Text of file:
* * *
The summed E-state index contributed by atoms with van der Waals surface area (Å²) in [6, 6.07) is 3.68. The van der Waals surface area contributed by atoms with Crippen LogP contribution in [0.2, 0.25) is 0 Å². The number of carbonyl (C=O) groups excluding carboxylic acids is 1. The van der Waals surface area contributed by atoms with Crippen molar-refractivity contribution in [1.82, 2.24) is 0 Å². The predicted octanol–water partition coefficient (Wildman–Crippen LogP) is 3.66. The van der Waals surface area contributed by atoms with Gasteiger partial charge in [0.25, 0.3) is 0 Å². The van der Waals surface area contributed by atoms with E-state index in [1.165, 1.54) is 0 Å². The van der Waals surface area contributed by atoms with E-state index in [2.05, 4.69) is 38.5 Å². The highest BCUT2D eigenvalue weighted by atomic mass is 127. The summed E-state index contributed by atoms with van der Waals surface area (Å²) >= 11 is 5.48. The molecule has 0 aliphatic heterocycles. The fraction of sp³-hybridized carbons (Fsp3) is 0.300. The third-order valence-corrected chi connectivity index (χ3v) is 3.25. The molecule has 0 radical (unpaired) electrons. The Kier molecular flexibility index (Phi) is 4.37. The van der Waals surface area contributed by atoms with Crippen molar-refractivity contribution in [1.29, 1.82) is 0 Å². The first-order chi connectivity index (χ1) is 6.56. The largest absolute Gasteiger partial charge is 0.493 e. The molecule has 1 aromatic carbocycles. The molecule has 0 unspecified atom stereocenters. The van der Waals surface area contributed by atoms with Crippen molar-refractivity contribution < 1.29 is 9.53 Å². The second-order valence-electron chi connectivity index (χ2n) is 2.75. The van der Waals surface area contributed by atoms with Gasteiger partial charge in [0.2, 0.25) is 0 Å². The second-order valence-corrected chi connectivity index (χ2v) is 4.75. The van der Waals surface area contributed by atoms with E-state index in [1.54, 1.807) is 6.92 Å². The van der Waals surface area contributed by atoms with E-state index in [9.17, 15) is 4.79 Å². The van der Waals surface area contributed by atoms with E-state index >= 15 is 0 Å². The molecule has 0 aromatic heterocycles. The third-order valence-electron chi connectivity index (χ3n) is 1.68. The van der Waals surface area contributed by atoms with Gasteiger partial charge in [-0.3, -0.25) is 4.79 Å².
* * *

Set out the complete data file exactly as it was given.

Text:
The summed E-state index contributed by atoms with van der Waals surface area (Å²) in [6, 6.07) is 3.68. The van der Waals surface area contributed by atoms with Crippen LogP contribution in [0.2, 0.25) is 0 Å². The number of carbonyl (C=O) groups excluding carboxylic acids is 1. The van der Waals surface area contributed by atoms with Crippen molar-refractivity contribution in [1.82, 2.24) is 0 Å². The predicted octanol–water partition coefficient (Wildman–Crippen LogP) is 3.66. The van der Waals surface area contributed by atoms with Gasteiger partial charge in [0.25, 0.3) is 0 Å². The van der Waals surface area contributed by atoms with E-state index in [1.165, 1.54) is 0 Å². The van der Waals surface area contributed by atoms with E-state index in [2.05, 4.69) is 38.5 Å². The highest BCUT2D eigenvalue weighted by atomic mass is 127. The summed E-state index contributed by atoms with van der Waals surface area (Å²) >= 11 is 5.48. The molecule has 0 aliphatic heterocycles. The fraction of sp³-hybridized carbons (Fsp3) is 0.300. The third-order valence-corrected chi connectivity index (χ3v) is 3.25. The molecule has 0 radical (unpaired) electrons. The Kier molecular flexibility index (Phi) is 4.37. The van der Waals surface area contributed by atoms with Crippen molar-refractivity contribution in [1.29, 1.82) is 0 Å². The first-order chi connectivity index (χ1) is 6.56. The largest absolute Gasteiger partial charge is 0.493 e. The molecule has 1 aromatic carbocycles. The molecule has 0 unspecified atom stereocenters. The van der Waals surface area contributed by atoms with Crippen molar-refractivity contribution < 1.29 is 9.53 Å². The second-order valence-electron chi connectivity index (χ2n) is 2.75. The van der Waals surface area contributed by atoms with Gasteiger partial charge in [0.2, 0.25) is 0 Å². The second-order valence-corrected chi connectivity index (χ2v) is 4.75. The van der Waals surface area contributed by atoms with E-state index in [1.54, 1.807) is 6.92 Å². The van der Waals surface area contributed by atoms with E-state index in [9.17, 15) is 4.79 Å². The van der Waals surface area contributed by atoms with E-state index >= 15 is 0 Å². The molecule has 0 aromatic heterocycles. The third-order valence-electron chi connectivity index (χ3n) is 1.68. The van der Waals surface area contributed by atoms with Gasteiger partial charge in [-0.3, -0.25) is 4.79 Å².